In this chapter, we are going to overall look on
verilog code structure. You will learn about
initial and always blocks, understand where to use ‘reg’
and ‘wire’ data types. Also, you will understand how HDL (Hardware
Description Language) defers from a software language. I will use a
counter as example for this chapter.
Consider a 4-bit asynchronous counter; block diagram using flip-flops is
as follows. This is a simple counter without reset or load options.
Now look at this code in Verilog.
counter using Verilog
// By HarshaPerla for electrosofts.com
clk, count );
Now you know why the keywords module, input and output are used. Let us
have a detailed look at reg and wire data
types. reg is used
where the data assigned to it is to be stored until the next assignment.
But wire is used if only connection is needed to some other signal. That
is, if you have to pull-in some signal from another module through module
instantiation you have to use wire, because there is a possibility of
changing the state of the same signal from both the sides of the module;
that is impossible. Keep following points when you select a
reg or wire.
Left hand side of a continuous assignment statement
should be a wire. (Signal will always be connected, no need to store
Left hand side of assignment operations should have a
reg(or similar kinds like integer) type of signal.
(Value need to be retained in the signal here.)
All the inputs to a module should be wire.
Output of a module can be of any type.
All inout signals should
be wire in both the sides of port. (See the diagram bellow: module in is
instantiated inside module out.)
learn about more signal types and usage in the next chapters. Going back
to the counter code, we have one initial block and four always blocks.
Like this you may have any number of blocks in-between module and endmodule. Initial and always blocks are explained bellow.
initial block executes when simulation
starts. Inside an initial block there may be one or more statements. If
there is only one statement, we can write it as follows:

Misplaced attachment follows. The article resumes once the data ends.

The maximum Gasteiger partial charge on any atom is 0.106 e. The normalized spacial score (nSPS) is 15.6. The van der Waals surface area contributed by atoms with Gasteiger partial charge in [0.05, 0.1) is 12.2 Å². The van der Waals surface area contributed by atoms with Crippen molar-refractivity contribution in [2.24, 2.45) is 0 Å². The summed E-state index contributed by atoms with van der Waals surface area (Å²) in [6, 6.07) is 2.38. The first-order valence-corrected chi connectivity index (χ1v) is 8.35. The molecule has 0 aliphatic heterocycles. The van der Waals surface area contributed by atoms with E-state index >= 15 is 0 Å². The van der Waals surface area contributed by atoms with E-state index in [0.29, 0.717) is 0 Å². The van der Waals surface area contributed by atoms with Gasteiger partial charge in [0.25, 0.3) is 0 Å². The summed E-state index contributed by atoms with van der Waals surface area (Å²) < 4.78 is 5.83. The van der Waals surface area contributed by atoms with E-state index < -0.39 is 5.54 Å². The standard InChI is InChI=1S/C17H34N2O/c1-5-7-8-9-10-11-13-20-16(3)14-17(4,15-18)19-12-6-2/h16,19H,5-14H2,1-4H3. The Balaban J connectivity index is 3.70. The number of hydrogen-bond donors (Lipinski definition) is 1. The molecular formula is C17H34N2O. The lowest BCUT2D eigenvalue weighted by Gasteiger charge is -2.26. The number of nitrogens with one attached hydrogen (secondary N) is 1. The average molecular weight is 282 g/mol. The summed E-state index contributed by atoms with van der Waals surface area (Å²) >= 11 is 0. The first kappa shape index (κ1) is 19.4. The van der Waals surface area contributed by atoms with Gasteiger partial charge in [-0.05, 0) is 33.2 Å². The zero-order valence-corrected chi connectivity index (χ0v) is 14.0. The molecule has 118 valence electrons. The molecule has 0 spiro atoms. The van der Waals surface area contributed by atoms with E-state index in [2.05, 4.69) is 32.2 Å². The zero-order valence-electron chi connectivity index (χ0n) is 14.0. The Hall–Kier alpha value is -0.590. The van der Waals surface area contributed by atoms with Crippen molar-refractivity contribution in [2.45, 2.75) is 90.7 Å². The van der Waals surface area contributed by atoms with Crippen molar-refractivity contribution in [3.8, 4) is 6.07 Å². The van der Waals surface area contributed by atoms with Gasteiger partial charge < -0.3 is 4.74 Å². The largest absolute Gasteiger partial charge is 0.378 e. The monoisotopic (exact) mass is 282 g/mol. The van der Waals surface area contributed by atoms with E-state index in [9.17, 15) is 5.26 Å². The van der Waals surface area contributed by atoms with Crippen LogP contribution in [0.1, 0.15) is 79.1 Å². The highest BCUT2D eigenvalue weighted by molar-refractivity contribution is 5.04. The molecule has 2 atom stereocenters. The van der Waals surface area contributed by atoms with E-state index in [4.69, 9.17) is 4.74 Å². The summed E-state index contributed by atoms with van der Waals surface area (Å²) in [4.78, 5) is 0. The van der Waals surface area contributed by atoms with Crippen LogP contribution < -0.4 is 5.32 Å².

If there are more than statements are there to execute, we
can use begin.....end or fork.....join statements to combine them.
Within begin....end, statements will executes one after another
sequentially. Within fork...join, all the statements will executes
simultaneously. More details about begin-end and fork-join you will learn
in next chapter.
a = 1;
c = a;
// Both a and c will become 1.
Initial block may contain if conditions, loops,
assignment statements etc., but not continuous assignments. You can have
any number of initial blocks in a module. All initial blocks execute
Initial blocks are very useful in testbenches. Consider a code for
counter. Actually in a chip, initially counter will have a unpredicted
value. But after sometimes, value will increase to its maximum value,
where all the bits are zero. Then it will start counting through 0 to
maximum value. But in the simulation, initially value will be 'x', and if
we don't initialize, it will remain 'x' only. So, we can use initial
blocks to initialize all the signals to a valid value.
execute always. We can use delay or sensitivity list to control the
execution of always block. Syntax is as follows:
always @ (
may contain signal names as follows:
always @ ( signal1
or signal2 )
will execute whenever signal1 or signal2 changes. we can have 1 to any
number of signals in sensitivity list.
always @ (
posedge signal )
executes at the positive edge of signal. Similarly we can use negedge for
negative edge of the signal.
list, always block will look like this:
#5 clk = ~clk;
This will toggle
the signal clk for every 5 nanoseconds.
More about always block, you will learn after studying some examples.
Blocking and Non-blocking Assignments:
If a set of
statements has to be executed one after another, we have to use blocking
statements. Commonly, we will use blocking statements in combinational
logics. Blocking assignments are done using '=', as in a = b;.
are commonly used to implement sequential logic. Non blocking statements
without delay in between will execute simultaneously. If you use
non-blocking assignments, expressions will be evaluated depending on the
delay added in-between and will be assigned simultaneously. Consider these
always @( posedge clk )
a <= b;
b <= a;
Value of a and b will be swapped.
Commonly used in sequential logics
( b )
a = b;
b = a;
Value of b will be copied to both a and b. Commonly used in
In the next
chapter, you will learn these things more clearly. Now, look back at the
counter code. Now you can realize how the counter is representation of the
counter my_counter( .clk(clk), .count( count ) );
clk = 0;
#2 clk = ~clk;
always @( posedge clk)
$display("Count = %b", count );
You can test these codes and see the output.
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Verilog: Table of Contents
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11. 12. 13.
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